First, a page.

“There’s no such thing as too much Wi-Fi,” says Peter Izzo. An exec at New York City advertising firm Van Wagner, Izzo points to the eight phone booths his company has so far converted into Wi-Fi hot spots. In June, for example, Manhattanites—who can pick up Wi-Fi within 150 feet of the booths—logged about 24,000 free minutes by simply agreeing to Van Wagner’s terms and conditions, as is custom for public Wi-Fi service at, say, Starbucks. (Izzo hopes to eventually use the service to sell web ads to his clients.)
Would a similar plan work for the hundreds of unused—and likely moribund—phone booths in Seattle? Arvind Krishnamurthy, a University of Washington computer science associate professor who studies the evolution of online networks, likes the idea. “If you take the original purpose of phone booths, it was for people who need communication or to be connected,” he says. Converting them into Wi-Fi hot spots fulfills the same need, “but it’s more
appropriate for the times.”
This is particularly relevant for underserved communities. Some 40 percent of Seattle households with incomes below $40,000 don’t have regular access to Wi-Fi, according to a study commissioned by the city in 2009.
Dana Alixander, spokesperson at FSH Communications, which owns most of the pay phones in the state, says that 502 of its booths still stand downtown—but that the company routinely puts underused booths out of their misery. FSH, she says, is intrigued by the Wi-Fi hot spot idea: “It’s all about finding the right solution that would be considered an economic success for both parties, which in this case would be FSH Communications and hopefully the City of Seattle.”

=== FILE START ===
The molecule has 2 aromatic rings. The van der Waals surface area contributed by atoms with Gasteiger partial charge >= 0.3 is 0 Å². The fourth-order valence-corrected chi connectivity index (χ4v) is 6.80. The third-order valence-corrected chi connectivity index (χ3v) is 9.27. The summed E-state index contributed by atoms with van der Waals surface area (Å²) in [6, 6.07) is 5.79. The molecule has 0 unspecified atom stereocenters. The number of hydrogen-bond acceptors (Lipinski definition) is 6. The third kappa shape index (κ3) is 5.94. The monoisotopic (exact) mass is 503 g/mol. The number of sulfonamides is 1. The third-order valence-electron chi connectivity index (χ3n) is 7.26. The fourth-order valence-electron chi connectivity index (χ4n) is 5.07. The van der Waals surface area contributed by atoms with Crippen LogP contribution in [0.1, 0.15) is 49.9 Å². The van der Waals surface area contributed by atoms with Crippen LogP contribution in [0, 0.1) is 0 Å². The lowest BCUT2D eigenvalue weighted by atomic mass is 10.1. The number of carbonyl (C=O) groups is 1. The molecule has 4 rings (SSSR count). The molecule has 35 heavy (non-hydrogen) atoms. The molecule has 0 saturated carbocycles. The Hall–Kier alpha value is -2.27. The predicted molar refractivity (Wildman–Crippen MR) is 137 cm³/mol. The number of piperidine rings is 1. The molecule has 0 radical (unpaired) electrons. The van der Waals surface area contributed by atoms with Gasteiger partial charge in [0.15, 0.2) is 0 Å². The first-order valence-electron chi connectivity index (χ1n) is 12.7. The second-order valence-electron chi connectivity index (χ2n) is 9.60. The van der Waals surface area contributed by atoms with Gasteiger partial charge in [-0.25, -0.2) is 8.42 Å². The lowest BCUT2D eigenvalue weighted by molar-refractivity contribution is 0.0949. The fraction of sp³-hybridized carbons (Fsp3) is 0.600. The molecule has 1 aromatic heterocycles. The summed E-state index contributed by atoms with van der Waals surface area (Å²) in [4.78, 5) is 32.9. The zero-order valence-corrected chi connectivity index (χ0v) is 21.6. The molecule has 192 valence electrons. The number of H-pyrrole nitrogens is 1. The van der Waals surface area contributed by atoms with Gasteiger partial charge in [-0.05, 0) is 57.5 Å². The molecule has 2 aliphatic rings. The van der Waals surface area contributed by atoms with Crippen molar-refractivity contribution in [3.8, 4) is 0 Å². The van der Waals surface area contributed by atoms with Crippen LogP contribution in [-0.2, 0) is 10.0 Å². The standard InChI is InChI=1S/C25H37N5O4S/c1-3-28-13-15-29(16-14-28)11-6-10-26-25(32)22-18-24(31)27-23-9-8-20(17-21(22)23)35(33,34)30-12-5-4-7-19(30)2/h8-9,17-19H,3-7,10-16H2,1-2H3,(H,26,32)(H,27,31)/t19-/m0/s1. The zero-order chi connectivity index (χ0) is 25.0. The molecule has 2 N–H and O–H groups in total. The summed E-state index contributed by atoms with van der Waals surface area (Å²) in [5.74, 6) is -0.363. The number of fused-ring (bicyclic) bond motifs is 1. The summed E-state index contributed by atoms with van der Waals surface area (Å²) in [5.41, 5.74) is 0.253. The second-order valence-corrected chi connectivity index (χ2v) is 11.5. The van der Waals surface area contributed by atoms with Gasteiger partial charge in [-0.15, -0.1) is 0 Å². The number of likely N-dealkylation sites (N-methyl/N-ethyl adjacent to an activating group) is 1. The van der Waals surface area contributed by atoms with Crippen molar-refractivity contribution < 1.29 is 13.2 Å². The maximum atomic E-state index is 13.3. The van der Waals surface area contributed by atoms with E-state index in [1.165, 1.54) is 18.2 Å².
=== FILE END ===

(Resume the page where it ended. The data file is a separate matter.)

And that’s where things get dicey. Back in NYC, Izzo and company spent years building the conduits and infrastructure for the Wi-Fi conversion. And any time a change is made to the booths, such as adding antennas, they must get permission from the City. And they’re required to remain in constant contact with its Department of Information and Communications Technology to stay current on licensing and to verify that Wi-Fi access is secure for those using it.
The takeaway is that for phone-booth Wi-Fi to succeed, the city has to be on board. D’Anne Mount, spokesperson for Seattle’s Department of Information Technology, says, “I think we would support anything that increased Wi-Fi or broadband.”
Yes but, pay phones turned to Wi-Fi hot spots: What do you think? “It’s not part of our plan, but I think anyone would be happy with it.”
In other words, for now, a pay phone is just a pay phone.